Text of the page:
Photonic Crystals: Molding the Flow of Light - Second Edition
Princeton University Press, Oct 30, 2011 - Science - 304 pages
Since it was first published in 1995, Photonic Crystals has remained the definitive text for both undergraduates and researchers on photonic band-gap materials and their use in controlling the propagation of light. This newly expanded and revised edition covers the latest developments in the field, providing the most up-to-date, concise, and comprehensive book available on these novel materials and their applications.
Starting from Maxwell's equations and Fourier analysis, the authors develop the theoretical tools of photonics using principles of linear algebra and symmetry, emphasizing analogies with traditional solid-state physics and quantum theory. They then investigate the unique phenomena that take place within photonic crystals at defect sites and surfaces, from one to three dimensions. This new edition includes entirely new chapters describing important hybrid structures that use band gaps or periodicity only in some directions: periodic waveguides, photonic-crystal slabs, and photonic-crystal fibers. The authors demonstrate how the capabilities of photonic crystals to localize light can be put to work in devices such as filters and splitters. A new appendix provides an overview of computational methods for electromagnetism. Existing chapters have been considerably updated and expanded to include many new three-dimensional photonic crystals, an extensive tutorial on device design using temporal coupled-mode theory, discussions of diffraction and refraction at crystal interfaces, and more. Richly illustrated and accessibly written, Photonic Crystals is an indispensable resource for students and researchers.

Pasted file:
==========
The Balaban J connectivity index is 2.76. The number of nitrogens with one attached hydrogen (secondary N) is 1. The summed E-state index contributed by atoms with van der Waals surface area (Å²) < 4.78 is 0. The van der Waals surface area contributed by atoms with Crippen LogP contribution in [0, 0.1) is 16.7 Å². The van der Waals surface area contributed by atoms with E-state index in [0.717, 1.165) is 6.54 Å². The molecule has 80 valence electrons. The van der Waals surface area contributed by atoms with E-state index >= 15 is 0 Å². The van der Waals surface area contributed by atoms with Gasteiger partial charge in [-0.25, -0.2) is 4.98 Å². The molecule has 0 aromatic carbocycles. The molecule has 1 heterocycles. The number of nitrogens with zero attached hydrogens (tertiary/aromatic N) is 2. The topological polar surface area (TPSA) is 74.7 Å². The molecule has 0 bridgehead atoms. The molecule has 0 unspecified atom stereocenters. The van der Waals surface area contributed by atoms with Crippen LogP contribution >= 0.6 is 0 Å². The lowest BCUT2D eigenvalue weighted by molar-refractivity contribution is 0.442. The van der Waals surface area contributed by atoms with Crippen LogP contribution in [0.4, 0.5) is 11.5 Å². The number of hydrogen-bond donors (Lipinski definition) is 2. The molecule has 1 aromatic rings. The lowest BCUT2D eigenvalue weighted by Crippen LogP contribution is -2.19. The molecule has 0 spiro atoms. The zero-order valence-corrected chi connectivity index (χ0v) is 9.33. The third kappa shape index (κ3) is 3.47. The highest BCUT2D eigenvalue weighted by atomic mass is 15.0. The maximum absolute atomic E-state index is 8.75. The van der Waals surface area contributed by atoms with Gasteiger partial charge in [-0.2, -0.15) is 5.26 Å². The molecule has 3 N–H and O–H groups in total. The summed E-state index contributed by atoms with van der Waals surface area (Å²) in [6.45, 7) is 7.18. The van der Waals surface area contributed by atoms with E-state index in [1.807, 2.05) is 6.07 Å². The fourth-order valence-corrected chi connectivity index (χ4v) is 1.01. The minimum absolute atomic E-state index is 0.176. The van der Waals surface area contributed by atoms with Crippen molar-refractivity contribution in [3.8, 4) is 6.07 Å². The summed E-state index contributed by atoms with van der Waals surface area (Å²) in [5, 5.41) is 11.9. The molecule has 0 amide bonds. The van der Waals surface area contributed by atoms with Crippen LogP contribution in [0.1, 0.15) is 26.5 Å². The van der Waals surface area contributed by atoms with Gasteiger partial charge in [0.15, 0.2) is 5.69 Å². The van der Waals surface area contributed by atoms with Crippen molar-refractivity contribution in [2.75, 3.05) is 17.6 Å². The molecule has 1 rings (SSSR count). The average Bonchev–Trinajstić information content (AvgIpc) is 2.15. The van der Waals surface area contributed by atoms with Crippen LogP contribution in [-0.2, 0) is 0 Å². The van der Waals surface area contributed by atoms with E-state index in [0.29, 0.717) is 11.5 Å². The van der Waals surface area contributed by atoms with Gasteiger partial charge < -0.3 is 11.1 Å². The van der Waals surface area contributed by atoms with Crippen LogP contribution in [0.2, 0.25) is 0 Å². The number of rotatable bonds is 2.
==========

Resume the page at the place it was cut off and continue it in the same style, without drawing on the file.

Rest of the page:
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(26) Because there are operators on both sides of this equation, it is referred to
as a generalized eigenproblem. It is a simple matter to convert this into an
ordinary eigenproblem by dividing (26) by ε, but then the operator is no longer
Broadly speaking, there are three categories of problems in computational
photonics: • Frequency-domain eigenproblems: find the band structure ω(k) and
the associated fields, by expressing the problem as a finite matrix eigenproblem
Frequency-Domain Eigenproblems A frequency-domain eigensolver solves the
Maxwell eigenproblem for the frequencies of a periodic system (or nonperiodic,
as described below), as given by equation (11) of chapter 3: [ (ik+ ∇) × 1ε(r) ] (ik+
In general, such a discretization yields a finite generalized eigenproblem Ax=
ω2Bx, where A and B are N×N matrices and x is the eigenvector. Since the
original eigenproblem is Hermitian, the discretization can be chosen so that A
and B are ...
We proved the variational theorem for the Maxwell eigenproblem, but the same is
true of any Hermitian eigenproblem, and in particular for our finite eigenproblem
Ax = ω2Bx. That is, the smallest eigenvalue ω20 satisfies x†Ax ω20 = minx ...